I began to notice a pink coolant residue that was beginning to form around the top of the radiator of my car. It eventually got worse. I’m glad I have a spare radiator handy. It’s time to install it.
It’s easy, as long as you have a lifter and the necessary tools.
Never open the radiator cap when the engine is hot.
Lifter; brand-new replacement radiator; replacement nuts and bolts; fresh radiator hoses; coolant
Here's how to install a brand-new radiator:
This car has been kind to me. Instead of a punctured or cracked radiator, the leak was very slow. I caught the problem in time, and there was no overheating. Pulling the old radiator down is quite simple. First, wait for the engine to cool before removing the radiator cap. Once on the lifter, find the drain plug and drain the old coolant into a container.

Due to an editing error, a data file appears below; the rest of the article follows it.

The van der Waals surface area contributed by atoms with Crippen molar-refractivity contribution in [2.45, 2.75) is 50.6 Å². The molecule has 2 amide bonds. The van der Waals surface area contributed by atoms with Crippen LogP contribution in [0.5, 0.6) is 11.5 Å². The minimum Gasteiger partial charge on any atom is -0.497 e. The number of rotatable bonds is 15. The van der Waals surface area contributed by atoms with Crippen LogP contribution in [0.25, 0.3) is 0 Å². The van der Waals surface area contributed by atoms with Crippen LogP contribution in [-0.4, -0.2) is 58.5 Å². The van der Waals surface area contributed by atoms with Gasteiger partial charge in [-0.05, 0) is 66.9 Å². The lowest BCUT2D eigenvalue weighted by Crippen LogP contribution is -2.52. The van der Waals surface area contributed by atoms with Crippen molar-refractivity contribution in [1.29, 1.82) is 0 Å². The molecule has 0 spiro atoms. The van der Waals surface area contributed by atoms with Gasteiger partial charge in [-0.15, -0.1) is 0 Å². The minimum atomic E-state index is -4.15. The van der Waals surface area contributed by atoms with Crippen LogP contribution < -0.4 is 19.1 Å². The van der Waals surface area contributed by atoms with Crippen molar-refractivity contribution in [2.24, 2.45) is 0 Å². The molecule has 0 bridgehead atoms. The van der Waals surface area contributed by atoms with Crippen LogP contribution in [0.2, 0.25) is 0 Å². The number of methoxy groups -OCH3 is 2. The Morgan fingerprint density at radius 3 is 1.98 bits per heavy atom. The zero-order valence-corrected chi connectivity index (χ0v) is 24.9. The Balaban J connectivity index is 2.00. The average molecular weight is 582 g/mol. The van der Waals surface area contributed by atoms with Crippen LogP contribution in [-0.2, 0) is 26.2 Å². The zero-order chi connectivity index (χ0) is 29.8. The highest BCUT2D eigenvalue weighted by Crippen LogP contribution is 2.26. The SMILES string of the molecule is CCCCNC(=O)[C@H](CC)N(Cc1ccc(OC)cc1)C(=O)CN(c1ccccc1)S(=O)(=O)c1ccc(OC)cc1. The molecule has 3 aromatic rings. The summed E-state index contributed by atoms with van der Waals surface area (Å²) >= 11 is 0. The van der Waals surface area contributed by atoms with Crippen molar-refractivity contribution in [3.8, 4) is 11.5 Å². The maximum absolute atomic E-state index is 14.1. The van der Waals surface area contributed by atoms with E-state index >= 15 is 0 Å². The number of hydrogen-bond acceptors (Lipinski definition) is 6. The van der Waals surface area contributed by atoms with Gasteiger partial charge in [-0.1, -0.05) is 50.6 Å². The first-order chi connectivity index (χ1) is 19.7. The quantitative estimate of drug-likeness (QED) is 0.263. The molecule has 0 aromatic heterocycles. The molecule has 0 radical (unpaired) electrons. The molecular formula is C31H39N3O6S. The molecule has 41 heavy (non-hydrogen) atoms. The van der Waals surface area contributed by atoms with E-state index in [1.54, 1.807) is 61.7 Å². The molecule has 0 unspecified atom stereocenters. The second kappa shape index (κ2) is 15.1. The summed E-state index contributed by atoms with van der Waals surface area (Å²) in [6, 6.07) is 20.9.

Find all of the electrical connections that lead to the auxiliary fans and disconnect them carefully. Don’t yank them out. Next, disconnect the radiator hoses by loosening the clamps first. If you will use the old hoses, be gentle as well. If the hoses are hard and brittle, it’s time to change them.
Unbolt any nuts and screws holding the radiator in place and lift the radiator very carefully. Don't snag any of the wires or other components on it. Swap all the detachable parts from it (fans, rubber grommets, and brackets) to the new radiator. Don’t forget anything.
Drop in the new radiator, connect the hoses and brackets, and fill it up with fresh coolant. Connect the electricals, start the engine, and make sure the fans turn when the engine is at operating temp. You are good to go!
Inspect the engine bay often for signs of leaks. If any go unnoticed, a blown radiator can be the reason for a catastrophic overheat.
I open up the engine bay every time I wash my car to wipe off the dust and to inspect all the belts and hoses. You should, too.